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An eyelid coloboma presents at birth as an absence of tissue in either eyelid. In the upper lid these defects are usually full-thickness, while in the lower lid they are characteristically partial-thickness. Defect size may range from a small indentation at the eyelid margin to absence of almost the entire eyelid. This condition occurs most frequently at the inner portion of the upper eyelid or the outer portion of the lower eyelid. They may be associated with other defects of the eye and/or face. Prior to surgery the eye should be protected with lubricant ointment (Lacrilube). Timing of surgery is dependent upon the degree of corneal exposure. The greater the exposure, the more urgent is the surgery. Such surgery involves surgical freshening of the margins of the defect, accompanied by advancement flap reconstruction. The size of this surgical flap is predicated upon the size of the coloboma defect. This surgery is performed under general anesthesia on an outpatient basis.


Congenital lacarimal obstruction may present as persistent tearing at various times during the first year of life. This condition is caused by delayed or non-opening of the nasolacrimal duct (the valve of Hasner). This is covered under the heading of Lacrimal Reconstruction.


Congenital drooping of the upper eyelid(s) appears at birth and is caused by improper development of the levator muscle. Its surgical correction is covered under the heading of Ptosis.


Congenital entropion is an uncommon condition in which the lower eyelid turns inward resulting in contact between the lid margin and lashes with the cornea. This is caused by improper development of a lower eyelid muscle. It should be distinguished from epiblepharon. While the latter mimics congenital entropion, it is caused by a redundant skin fold at the inner portion of the lower lid whose bulk pushes this part of the lid inward. Both conditions often resolve spontaneously in the first few years of life. Persistent congenital entropion cases can be corrected by the same lid rotation procedure applicable to adult cases. Persistent epiblepharon cases can be corrected by excision of the redundant skin fold.


Congenital ectropion of the lower eyelid is rarely seen at birth as an isolated condition. More commonly it can be linked to congenital eyelid tumors or other congenital eyelid abnormalities including the Kohn-Romano syndrome. Those cases caused by excessive horizontal lid length are surgically treated by horizontal eyelid shortening. Those cases caused by vertical tissue insufficiency are treated utilizing a full-thickness skin graft.

Congenital ectropion of the upper eyelid often presents as a total upper lid eversion (outward turning). It often arises as a result of birth trauma. Most cases resolve following conservative measures such as lubricating ointments (Lacrilube), use of a moisture chamber dressing, and temporary use of traction sutures. Persistent cases may require limited surgery.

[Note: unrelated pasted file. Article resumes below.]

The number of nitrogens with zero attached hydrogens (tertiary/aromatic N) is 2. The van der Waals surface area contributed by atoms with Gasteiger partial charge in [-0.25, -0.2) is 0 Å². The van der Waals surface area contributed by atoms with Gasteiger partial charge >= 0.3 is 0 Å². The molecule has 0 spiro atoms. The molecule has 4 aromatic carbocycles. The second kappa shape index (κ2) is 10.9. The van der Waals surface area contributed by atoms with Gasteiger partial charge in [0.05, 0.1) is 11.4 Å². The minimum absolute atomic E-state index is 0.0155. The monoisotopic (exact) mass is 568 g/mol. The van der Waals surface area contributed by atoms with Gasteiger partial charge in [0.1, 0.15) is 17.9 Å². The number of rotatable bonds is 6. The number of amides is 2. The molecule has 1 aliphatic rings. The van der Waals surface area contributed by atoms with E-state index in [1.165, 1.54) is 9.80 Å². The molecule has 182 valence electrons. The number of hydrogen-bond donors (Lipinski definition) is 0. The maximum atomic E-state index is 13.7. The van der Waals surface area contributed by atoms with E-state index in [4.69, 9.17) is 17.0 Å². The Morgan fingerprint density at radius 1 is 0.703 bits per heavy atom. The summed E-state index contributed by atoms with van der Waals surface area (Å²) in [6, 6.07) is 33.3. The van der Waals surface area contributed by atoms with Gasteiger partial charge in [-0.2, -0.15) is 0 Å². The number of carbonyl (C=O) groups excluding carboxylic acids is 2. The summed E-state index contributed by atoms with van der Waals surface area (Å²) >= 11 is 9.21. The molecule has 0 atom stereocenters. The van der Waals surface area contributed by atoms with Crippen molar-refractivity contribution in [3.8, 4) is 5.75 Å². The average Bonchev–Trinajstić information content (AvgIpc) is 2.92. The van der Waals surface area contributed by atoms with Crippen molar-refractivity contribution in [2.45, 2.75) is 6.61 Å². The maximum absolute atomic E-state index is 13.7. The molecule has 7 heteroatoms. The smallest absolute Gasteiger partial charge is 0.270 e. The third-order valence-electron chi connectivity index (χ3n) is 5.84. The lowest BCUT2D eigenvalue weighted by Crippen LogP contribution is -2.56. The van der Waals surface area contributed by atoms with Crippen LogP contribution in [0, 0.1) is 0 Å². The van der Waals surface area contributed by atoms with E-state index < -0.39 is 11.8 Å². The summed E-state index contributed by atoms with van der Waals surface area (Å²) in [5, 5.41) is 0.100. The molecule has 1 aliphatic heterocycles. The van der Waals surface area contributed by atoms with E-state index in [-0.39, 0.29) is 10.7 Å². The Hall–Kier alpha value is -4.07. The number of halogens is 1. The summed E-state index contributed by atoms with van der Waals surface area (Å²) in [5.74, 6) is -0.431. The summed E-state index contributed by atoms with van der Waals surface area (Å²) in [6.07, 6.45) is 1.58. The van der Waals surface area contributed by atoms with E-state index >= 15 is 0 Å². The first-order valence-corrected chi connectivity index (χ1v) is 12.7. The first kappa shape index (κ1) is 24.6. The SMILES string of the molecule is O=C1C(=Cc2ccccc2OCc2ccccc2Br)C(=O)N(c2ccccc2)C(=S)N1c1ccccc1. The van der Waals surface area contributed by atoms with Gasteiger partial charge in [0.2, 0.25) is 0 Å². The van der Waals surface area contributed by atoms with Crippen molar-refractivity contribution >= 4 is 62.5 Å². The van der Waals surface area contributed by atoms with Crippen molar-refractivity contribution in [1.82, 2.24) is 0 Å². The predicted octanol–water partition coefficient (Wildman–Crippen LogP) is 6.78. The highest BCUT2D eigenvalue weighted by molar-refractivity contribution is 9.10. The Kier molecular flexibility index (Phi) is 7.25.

This syndrome is usually hereditary on an autosomal dominant bases. In genetic cases 40-50% of both male and female children may have this condition. It presents at birth with ptosis (drooping upper eyelids), blepharophimosis (horizontal shortening of the eyelids), epicanthus inversus (an abnormal skin fold origination at the inner portion of the lower eyelids that sweeps upward and inward toward the nasal bridge), and telecanthus (widening of the distance between the inner corners of both eyes). Additional more minor manifestations also accompany this disorder. Treatment is surgical - involving tightening the inner corners of both eyes, relaxing the outer corners of both eyes, and ptosis correction. Such surgery affords an excellent functional and cosmetic result.


Dermoids are benign tumors of the orbit that arise during gestational development. Despite this, some appear at birth, while others may present and enlarge many years or decades later. They are caused by skin elements being pinched off as bone segments undergo their normal fusion process. This pinched off tissue continues to grow, albeit in the wrong location. They are most common in the upper-outer portion of the orbit, but can also occur in deeper orbital locations. Surgical excision is the treatment of choice for dermoids. They should be removed in one piece within their own tissue capsule in order to minimize postoperative inflammation.


Capillary hemangiiomas are vascular lesions that may be present at birth or appear within the first six months of life. They have a predilictiion for the upper inner orbit, but may also occur in other orbital locations or in eyelid skin or soft tissue. These defects generally present as a bright red elevated area of the skin (strawberry hemangioima). They can also occur on other portions of the face, neck, or back. Some are quite small, while others can be so large that they deform the eyelid and cover the eye. At times this mass enlarges when the baby cries as its vascular channels become engorged. Characteristically, capillary hemangiomas enlarge from 6 months of age to 2 years of age, followed by a period of stagnation and subsequent partial or complete involution (spontaneous diminution in size). Those that do dissipate significantly require no treatment. At times these benign vascular tumors may hemorrhage. This blood accumulation gradually subsides and usually requires no treatment. Yet, treatment is indicated if the hemangioma is large - preventing the child from developing formed vision, causing amblyopia (lazy eye), or significant astigmatism. Treatment is usually centered around steroid injections into the hemangioma (intralesional steroids). Systemic steroids, surgical debulking, and radiation therapy have a negligible role as they provide limited benefit and high risk.


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